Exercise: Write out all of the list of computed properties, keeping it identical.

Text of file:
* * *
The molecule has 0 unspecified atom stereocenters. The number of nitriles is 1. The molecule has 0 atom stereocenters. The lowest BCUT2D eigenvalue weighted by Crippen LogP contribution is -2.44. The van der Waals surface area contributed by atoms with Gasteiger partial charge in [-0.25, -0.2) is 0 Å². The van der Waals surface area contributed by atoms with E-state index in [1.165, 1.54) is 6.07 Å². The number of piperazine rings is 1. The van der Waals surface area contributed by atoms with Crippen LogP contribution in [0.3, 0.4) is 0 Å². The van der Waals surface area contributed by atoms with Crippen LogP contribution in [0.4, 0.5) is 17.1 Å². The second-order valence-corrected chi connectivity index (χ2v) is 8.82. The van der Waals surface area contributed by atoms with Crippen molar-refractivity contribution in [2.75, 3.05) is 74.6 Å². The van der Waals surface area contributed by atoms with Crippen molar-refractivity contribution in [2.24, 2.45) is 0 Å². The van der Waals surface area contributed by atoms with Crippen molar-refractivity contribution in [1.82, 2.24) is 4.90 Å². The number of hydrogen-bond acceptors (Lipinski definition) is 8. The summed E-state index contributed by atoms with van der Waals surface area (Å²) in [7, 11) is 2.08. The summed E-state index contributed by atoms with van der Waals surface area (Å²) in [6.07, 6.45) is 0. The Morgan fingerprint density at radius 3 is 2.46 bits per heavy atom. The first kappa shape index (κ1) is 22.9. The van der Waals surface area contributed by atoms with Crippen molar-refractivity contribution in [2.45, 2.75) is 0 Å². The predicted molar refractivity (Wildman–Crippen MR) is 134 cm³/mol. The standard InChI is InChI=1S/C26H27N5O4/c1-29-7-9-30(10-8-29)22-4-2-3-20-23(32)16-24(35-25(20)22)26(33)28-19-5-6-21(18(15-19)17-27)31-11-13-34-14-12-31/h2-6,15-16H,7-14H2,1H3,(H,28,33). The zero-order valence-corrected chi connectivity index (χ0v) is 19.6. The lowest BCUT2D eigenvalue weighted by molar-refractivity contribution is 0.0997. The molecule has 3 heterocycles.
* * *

The molecule has 0 unspecified atom stereocenters. The number of nitriles is 1. The molecule has 0 atom stereocenters. The lowest BCUT2D eigenvalue weighted by Crippen LogP contribution is -2.44. The van der Waals surface area contributed by atoms with Gasteiger partial charge in [-0.25, -0.2) is 0 Å². The van der Waals surface area contributed by atoms with E-state index in [1.165, 1.54) is 6.07 Å². The number of piperazine rings is 1. The van der Waals surface area contributed by atoms with Crippen LogP contribution in [0.3, 0.4) is 0 Å². The van der Waals surface area contributed by atoms with Crippen LogP contribution in [0.4, 0.5) is 17.1 Å². The second-order valence-corrected chi connectivity index (χ2v) is 8.82. The van der Waals surface area contributed by atoms with Crippen molar-refractivity contribution in [2.75, 3.05) is 74.6 Å². The van der Waals surface area contributed by atoms with Crippen molar-refractivity contribution in [2.24, 2.45) is 0 Å². The van der Waals surface area contributed by atoms with Crippen molar-refractivity contribution in [1.82, 2.24) is 4.90 Å². The number of hydrogen-bond acceptors (Lipinski definition) is 8. The summed E-state index contributed by atoms with van der Waals surface area (Å²) in [7, 11) is 2.08. The summed E-state index contributed by atoms with van der Waals surface area (Å²) in [6.07, 6.45) is 0. The Morgan fingerprint density at radius 3 is 2.46 bits per heavy atom. The first kappa shape index (κ1) is 22.9. The van der Waals surface area contributed by atoms with Crippen molar-refractivity contribution in [2.45, 2.75) is 0 Å². The predicted molar refractivity (Wildman–Crippen MR) is 134 cm³/mol. The standard InChI is InChI=1S/C26H27N5O4/c1-29-7-9-30(10-8-29)22-4-2-3-20-23(32)16-24(35-25(20)22)26(33)28-19-5-6-21(18(15-19)17-27)31-11-13-34-14-12-31/h2-6,15-16H,7-14H2,1H3,(H,28,33). The zero-order valence-corrected chi connectivity index (χ0v) is 19.6. The lowest BCUT2D eigenvalue weighted by molar-refractivity contribution is 0.0997. The molecule has 3 heterocycles.